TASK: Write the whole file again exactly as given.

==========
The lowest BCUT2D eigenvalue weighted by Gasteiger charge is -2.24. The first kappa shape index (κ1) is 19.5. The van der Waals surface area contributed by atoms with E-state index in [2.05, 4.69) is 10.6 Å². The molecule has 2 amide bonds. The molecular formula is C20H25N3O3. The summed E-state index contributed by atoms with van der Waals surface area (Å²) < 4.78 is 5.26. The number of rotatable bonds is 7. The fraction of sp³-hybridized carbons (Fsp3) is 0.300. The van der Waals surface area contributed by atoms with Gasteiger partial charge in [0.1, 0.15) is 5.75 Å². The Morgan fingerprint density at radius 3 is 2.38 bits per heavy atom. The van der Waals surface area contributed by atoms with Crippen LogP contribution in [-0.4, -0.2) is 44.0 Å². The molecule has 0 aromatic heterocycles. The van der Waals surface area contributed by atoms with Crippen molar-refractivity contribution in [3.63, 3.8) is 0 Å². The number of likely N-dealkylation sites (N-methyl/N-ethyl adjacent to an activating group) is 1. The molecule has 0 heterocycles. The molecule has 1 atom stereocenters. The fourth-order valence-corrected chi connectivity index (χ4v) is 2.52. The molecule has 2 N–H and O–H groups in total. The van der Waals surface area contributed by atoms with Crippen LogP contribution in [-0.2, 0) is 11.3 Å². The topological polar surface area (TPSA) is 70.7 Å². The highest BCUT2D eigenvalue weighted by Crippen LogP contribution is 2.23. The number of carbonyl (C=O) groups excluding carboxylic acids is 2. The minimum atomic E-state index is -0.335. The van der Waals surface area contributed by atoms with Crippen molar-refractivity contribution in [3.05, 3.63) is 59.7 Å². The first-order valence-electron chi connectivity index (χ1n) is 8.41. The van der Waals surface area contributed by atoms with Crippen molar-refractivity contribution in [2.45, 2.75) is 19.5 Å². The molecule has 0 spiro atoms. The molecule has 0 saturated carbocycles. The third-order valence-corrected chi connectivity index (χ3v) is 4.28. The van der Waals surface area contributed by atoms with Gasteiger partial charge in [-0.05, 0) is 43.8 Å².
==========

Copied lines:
The lowest BCUT2D eigenvalue weighted by Gasteiger charge is -2.24. The first kappa shape index (κ1) is 19.5. The van der Waals surface area contributed by atoms with E-state index in [2.05, 4.69) is 10.6 Å². The molecule has 2 amide bonds. The molecular formula is C20H25N3O3. The summed E-state index contributed by atoms with van der Waals surface area (Å²) < 4.78 is 5.26. The number of rotatable bonds is 7. The fraction of sp³-hybridized carbons (Fsp3) is 0.300. The van der Waals surface area contributed by atoms with Gasteiger partial charge in [0.1, 0.15) is 5.75 Å². The Morgan fingerprint density at radius 3 is 2.38 bits per heavy atom. The van der Waals surface area contributed by atoms with Crippen LogP contribution in [-0.4, -0.2) is 44.0 Å². The molecule has 0 aromatic heterocycles. The van der Waals surface area contributed by atoms with Crippen molar-refractivity contribution in [3.63, 3.8) is 0 Å². The number of likely N-dealkylation sites (N-methyl/N-ethyl adjacent to an activating group) is 1. The molecule has 0 heterocycles. The molecule has 1 atom stereocenters. The fourth-order valence-corrected chi connectivity index (χ4v) is 2.52. The molecule has 2 N–H and O–H groups in total. The van der Waals surface area contributed by atoms with Crippen LogP contribution in [-0.2, 0) is 11.3 Å². The topological polar surface area (TPSA) is 70.7 Å². The highest BCUT2D eigenvalue weighted by Crippen LogP contribution is 2.23. The number of carbonyl (C=O) groups excluding carboxylic acids is 2. The minimum atomic E-state index is -0.335. The van der Waals surface area contributed by atoms with Crippen molar-refractivity contribution in [3.05, 3.63) is 59.7 Å². The first-order valence-electron chi connectivity index (χ1n) is 8.41. The van der Waals surface area contributed by atoms with Crippen molar-refractivity contribution in [2.45, 2.75) is 19.5 Å². The molecule has 0 spiro atoms. The molecule has 0 saturated carbocycles. The third-order valence-corrected chi connectivity index (χ3v) is 4.28. The van der Waals surface area contributed by atoms with Gasteiger partial charge in [-0.05, 0) is 43.8 Å².